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rinoids are dioecious, with individuals being either male or female. In most species, the gonads are located in the pinnules but in a few, they are located in the arms. Not all the pinnules are reproductive, just those closest to the crown. The gametes are produced in genital canals enclosed in genital coeloms. The pinnules eventually rupture to release the sperm and eggs into the surrounding sea water. In certain genera, such as Antedon, the fertilised eggs are cemented to the arms with secretions from epidermal glands; in others, especially cold water species from Antarctica, the eggs are brooded in specialised sacs on the arms or pinnules. The fertilised eggs hatch to release free-swimming vitellaria larvae. The bilaterally symmetrical larva is barrel-shaped with rings of cilia running round the body, and a tuft of sensory hairs at the upper pole. While both feeding (planktotrophic) and non-feeding (lecithotrophic) larvae exist among the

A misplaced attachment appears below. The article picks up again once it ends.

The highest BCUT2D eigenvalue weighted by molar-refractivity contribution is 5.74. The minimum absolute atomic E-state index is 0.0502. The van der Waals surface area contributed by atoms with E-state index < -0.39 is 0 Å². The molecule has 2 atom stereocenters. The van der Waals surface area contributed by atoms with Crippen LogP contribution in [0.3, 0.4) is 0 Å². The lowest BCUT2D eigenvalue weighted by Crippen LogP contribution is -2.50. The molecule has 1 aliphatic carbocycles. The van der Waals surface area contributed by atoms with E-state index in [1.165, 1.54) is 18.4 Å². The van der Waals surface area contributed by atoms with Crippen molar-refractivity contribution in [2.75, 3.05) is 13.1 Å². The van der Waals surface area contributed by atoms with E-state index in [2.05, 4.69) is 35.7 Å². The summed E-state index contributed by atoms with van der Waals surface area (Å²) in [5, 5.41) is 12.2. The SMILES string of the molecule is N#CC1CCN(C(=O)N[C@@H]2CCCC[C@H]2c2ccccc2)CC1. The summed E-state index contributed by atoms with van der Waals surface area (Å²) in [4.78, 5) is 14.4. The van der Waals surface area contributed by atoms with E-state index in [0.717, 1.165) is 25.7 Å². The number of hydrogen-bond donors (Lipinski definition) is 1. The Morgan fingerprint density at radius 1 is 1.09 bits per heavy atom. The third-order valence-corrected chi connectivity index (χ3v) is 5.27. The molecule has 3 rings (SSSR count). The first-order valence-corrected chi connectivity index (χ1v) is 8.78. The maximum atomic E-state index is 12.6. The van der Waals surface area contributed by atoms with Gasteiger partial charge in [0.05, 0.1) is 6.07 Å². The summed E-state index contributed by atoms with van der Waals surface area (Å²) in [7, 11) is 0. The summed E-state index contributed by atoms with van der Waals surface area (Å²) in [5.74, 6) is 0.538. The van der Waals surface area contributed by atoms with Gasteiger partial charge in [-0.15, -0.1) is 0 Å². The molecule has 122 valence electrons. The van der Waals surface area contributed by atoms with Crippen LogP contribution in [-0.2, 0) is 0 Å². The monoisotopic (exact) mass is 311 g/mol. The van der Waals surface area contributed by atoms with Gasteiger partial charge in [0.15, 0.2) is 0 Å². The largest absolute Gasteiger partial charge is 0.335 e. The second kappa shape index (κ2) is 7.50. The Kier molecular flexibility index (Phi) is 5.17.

four other extant echinoderm classes, all present day crinoids appear to be descendants from a surviving clade that went through a bottleneck after the Permian extinction, at that time losing the feeding larval stage. The larva's free-swimming period lasts for only a few days before it settles on the bottom and attaches itself to the underlying surface using an adhesive gland on its underside. The larva then undergoes an extended period of metamorphoses into a stalked juvenile, becoming radially symmetric in the process. Even the free-swimming feather stars go through this stage, with the adult eventually breaking away from the stalk. Locomotion A stalked crinoid (white) and a comatulid (red) in deep sea, showing the differences between these two sister groups Most modern crinoids, i.e., the feather stars, are free-moving and lack a stem as adults. Examples of fossil crinoids that have been interpreted as free-swimming include Marsupitsa, Saccocoma and Uintacrinus. In general, c
rinoids move to new locations by crawling, using the cirri as legs. Such a movement may be induced in relation to a change in current direction, the need to climb to an elevated perch to feed, or because of an ago